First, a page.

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What is Calotropis?

By S. Williams
Updated May 16, 2024
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Calotropis is a genus of plants within the asclepiadaceae, or milkweed, family. This genus includes two species of milkweed, Calotropis gigantea or giant milkweed and Calotropis procera or roostertree. Milkweeds are named for the milky-colored sap contained within the stems and leaves. Many people are allergic to the sap, and the plant itself is highly toxic.

Giant milkweed, or Calotropis gigantea, can grow to be 16 feet (about 5 meters) tall and has clusters of lavender flowers at the branch tips. It is native to Africa, Asia, Australia, and the Caribbean where it grows near roadsides, beaches, and other neglected areas. In addition to drought tolerance, the calotropis thrives in salty soil. These flowering plants do best in sunny areas, and will not grow well in the shade. This plant is a prolific seeder and is easy to propagate which increases its potential to become an invasive plant.

Roostertree or Apple of Sodom grows in tropical regions. The trees are 10 to 15 feet (3-4.5 meters) tall when mature and covered with a corky bark. Instead of flowers, this plant produces clusters of three to four round, green fruits that appear similar to an apple or an orange, but can't be eaten.

The "apples" are mostly hollow and pop when pressure is applied. A seed pod and a small amount of silky fibers are contained within the fruit. Jamaicans collect this silk for pillow stuffing, while Arabs twist it into gun matches. The Calotropis procera fruit also contains the milky sap that gives these plants their name. The sap is highly poisonous and contains chemicals that are considered steroidal heart poisons.

Although all calotropis plants are toxic, these poisonous plants have beneficial uses as well. The durable fiber produced by the calotropis is used to create ropes, carpets, fishing nets, and sewing thread. A combination of fermented milkweed and salt can be used to remove hair from goat and sheep skins during the leather-making process. Calotropis has also been used as a fungicide and insecticide.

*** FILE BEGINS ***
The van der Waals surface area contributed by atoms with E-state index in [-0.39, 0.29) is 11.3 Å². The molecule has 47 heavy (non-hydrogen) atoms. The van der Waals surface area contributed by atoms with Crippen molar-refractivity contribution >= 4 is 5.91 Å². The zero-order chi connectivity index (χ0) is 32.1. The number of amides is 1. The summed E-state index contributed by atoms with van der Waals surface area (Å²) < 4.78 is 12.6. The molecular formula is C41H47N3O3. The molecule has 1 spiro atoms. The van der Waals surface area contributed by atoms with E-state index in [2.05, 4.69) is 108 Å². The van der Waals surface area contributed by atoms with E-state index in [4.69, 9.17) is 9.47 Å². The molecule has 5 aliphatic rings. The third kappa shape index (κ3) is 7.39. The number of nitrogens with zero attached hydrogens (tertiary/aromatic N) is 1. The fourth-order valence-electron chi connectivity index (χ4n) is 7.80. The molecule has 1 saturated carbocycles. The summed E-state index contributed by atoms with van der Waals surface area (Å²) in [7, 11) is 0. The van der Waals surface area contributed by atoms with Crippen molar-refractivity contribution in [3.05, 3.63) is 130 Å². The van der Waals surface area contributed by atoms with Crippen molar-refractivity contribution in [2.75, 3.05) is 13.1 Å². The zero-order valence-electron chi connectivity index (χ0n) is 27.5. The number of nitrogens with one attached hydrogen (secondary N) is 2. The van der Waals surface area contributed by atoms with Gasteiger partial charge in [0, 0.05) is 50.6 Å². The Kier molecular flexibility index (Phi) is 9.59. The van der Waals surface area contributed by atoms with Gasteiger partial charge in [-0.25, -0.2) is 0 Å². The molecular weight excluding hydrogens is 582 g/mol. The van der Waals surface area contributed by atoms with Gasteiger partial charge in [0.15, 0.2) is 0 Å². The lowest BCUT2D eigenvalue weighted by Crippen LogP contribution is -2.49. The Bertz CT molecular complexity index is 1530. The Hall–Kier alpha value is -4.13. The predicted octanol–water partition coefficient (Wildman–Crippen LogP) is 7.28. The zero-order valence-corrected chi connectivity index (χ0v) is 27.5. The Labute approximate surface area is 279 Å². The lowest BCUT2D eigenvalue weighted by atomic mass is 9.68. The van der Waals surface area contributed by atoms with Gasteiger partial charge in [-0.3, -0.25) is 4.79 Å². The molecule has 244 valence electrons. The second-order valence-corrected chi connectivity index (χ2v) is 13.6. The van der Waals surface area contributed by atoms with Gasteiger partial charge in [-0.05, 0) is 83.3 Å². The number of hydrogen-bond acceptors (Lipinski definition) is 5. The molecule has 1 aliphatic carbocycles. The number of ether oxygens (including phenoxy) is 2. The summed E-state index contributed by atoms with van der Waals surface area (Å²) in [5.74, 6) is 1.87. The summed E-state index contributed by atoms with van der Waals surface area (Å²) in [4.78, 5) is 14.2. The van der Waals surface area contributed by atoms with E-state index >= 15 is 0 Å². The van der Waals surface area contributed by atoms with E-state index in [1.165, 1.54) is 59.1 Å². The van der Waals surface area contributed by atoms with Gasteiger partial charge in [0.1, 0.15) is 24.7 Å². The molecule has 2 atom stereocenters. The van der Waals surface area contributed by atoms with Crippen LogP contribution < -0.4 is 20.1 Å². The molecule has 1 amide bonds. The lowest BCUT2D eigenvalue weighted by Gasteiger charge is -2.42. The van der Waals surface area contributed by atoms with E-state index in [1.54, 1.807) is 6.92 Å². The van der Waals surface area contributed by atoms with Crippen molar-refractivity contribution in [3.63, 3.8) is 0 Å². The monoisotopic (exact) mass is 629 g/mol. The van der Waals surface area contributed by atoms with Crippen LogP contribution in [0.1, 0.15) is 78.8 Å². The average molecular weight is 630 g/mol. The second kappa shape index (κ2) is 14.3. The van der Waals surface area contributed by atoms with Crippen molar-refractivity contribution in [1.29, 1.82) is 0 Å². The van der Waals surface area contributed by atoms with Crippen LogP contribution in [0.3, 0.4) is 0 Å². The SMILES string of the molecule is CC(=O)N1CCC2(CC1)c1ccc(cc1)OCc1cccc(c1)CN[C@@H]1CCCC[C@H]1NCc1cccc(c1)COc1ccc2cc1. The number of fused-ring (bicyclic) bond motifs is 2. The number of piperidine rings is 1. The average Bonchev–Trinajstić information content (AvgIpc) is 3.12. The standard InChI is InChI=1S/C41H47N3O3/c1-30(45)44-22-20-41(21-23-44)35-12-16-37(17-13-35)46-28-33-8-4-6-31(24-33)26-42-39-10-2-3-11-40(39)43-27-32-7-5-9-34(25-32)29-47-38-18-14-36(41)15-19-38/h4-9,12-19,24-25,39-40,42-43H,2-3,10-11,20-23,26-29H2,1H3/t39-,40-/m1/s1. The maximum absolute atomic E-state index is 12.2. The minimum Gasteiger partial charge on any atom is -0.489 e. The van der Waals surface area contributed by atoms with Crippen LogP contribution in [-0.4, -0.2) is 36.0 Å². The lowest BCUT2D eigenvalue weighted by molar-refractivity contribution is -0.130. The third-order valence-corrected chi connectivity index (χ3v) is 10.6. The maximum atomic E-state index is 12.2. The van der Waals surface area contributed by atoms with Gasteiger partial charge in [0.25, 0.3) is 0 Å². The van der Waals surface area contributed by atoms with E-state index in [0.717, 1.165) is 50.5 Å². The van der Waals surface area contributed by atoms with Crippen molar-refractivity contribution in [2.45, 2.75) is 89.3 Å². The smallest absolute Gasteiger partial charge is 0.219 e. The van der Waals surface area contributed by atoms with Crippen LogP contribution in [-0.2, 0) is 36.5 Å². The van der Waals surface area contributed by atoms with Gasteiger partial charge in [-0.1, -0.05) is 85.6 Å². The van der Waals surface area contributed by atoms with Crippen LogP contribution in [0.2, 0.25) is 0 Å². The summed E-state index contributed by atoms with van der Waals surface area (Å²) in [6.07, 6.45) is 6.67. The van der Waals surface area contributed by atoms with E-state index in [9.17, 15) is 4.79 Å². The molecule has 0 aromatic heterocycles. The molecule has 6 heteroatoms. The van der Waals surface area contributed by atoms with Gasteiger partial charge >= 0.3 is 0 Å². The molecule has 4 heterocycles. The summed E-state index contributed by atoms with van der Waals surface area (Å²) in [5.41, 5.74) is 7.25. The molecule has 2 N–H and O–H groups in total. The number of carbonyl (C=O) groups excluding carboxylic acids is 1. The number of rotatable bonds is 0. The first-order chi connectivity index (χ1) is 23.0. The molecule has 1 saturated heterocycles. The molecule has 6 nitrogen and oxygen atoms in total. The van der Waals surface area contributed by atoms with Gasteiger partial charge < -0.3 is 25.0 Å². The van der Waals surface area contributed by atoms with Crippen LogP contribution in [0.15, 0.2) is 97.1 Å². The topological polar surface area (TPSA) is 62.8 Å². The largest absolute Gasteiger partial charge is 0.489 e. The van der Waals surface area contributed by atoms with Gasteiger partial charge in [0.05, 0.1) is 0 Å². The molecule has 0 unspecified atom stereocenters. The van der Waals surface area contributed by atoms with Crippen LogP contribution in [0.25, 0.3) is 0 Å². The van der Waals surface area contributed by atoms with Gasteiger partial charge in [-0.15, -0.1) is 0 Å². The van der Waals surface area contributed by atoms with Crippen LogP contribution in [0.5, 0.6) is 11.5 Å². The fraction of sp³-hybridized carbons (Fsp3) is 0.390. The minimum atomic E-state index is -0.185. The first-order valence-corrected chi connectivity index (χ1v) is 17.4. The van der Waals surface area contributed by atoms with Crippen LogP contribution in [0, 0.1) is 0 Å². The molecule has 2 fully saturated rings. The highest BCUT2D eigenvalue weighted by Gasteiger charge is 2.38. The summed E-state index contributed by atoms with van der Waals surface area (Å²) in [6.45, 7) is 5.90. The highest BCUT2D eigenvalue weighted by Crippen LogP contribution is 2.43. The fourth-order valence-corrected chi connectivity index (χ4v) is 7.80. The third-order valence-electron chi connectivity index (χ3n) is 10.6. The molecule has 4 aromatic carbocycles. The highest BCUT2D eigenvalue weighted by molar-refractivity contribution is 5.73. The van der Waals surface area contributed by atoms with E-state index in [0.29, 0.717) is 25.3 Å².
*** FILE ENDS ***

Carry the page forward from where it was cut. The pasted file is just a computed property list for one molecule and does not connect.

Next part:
As a medicinal plant, milkweed has unique properties. When combined with other medicines, it is useful to treat a large variety of conditions including fevers, indigestion, colds, asthma, and nausea. The entire plant can be dried and used as a tonic and expectorant. Dried root bark from the milkweed plant is used as a depurative, expectorant, and laxative. The leaves can relieve intermittent fevers, swelling, paralysis, and arthralegia, while the flowers can be used as an astringent and to aid in digestive issues.

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Discussion Comments

By candyquilt — On Apr 30, 2014

It's true that homeopathy uses this plant for certain ailments but no modern scientific research has been done on calotropis and its possible medical uses.

I personally prefer to see studies of a plant's benefits, uses and effectiveness before trying it. Many homeopathic remedies have been studied and found to be beneficial. Calotropis is not one of them and the fact that its poisonous is enough to avoid the plant. I think if the plant was beneficial, animals would eat it but they don't.

By SarahGen — On Apr 29, 2014

@ddljohn-- I think people who use calotropis for its medicinal benefits know the plant very well. So they can easily identify what to discard and what to use. They will also be knowledgeable about the doses and methods for preparation. Of course, no one should try to use calotropis on their own as a remedy. It is very poisonous and as far as I know people have died from its consumption. Handling calotropis plants is a task meant for experts and natural medicine practitioners.

Calotropis is one of the plants used in ayurveda and ayurveda practitioners prepare the plant. It is used for inflammation, skin infections, wounds, the common cold, asthma and gastro-intestinal problems.

By ddljohn — On Apr 29, 2014

I didn't know that plants in the calotropis family have medicinal properties. But considering that these plants are also toxic and poisonous, isn't it dangerous to try to use them for remedies?

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